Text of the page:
Editor’s Note: Last week, in the first installment of her series on the formal qualities of narrative and addiction, guest blogger Anne Moore talked about how both literary and psychotropic engagements invite us to the pleasures– and terrors– of delaying closure. Her example was Wilkie Collins’ 1868 novel The Moonstone. Today she fast forwards about 150 years to find similar structuring principles at work in the HBO series The Wire.
In a comment on last week’s post, Luke Walden asked if Victorian readers experienced the same kind of shame over bingeing on serials that we do—the short answer is yes, as demonstrated by Thomas Arnold’s 1837 anti-serial sermon that essentially boils down to the same argument my parents used about television: serial fiction rots your brain. At the same time, I’m less certain that Victorian serial fans had as conflicted a relationship with addictive reading as we postmodern readers do. In the intervening 150 years since the publication of The Moonstone, it’s become impossible to think of addiction without simultaneously thinking of its structural twin, recovery. The disease model of alcoholism allows for a both/and way of thinking about addiction: the figure of the “recovering addict,” who is simultaneously temperate and addicted.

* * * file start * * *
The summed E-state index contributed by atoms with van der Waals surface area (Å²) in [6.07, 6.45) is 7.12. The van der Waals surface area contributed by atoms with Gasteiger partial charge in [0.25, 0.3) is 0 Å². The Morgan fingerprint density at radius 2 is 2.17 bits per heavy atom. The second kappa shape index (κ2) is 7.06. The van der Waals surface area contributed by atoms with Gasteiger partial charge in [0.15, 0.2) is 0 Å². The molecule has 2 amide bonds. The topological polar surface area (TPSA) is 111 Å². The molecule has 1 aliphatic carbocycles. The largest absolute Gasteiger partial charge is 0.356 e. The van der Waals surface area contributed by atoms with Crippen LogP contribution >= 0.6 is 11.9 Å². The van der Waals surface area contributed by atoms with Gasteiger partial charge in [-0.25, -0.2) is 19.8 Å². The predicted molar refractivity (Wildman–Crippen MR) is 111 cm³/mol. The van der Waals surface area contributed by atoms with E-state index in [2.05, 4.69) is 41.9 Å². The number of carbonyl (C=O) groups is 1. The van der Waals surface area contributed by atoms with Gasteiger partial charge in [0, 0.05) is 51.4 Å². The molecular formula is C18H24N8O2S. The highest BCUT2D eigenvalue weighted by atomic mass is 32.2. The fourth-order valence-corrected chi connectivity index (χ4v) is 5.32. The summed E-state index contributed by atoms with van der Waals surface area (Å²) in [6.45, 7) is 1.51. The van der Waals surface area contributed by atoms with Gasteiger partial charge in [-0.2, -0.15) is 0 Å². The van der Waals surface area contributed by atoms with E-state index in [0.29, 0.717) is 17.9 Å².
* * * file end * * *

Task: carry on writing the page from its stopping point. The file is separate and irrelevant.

On the level of narrative, this opens up new ways of thinking about the high associated with what Wilkie Collins calls “detective-fever.” The Moonstone allows the reader to revel in the pleasures of addicted reading, but the best postmodern serialized detective stories simultaneously highlight and undermine the pleasures associated with addictive reading. The best example of this dynamic is the universally acclaimed HBO series The Wire.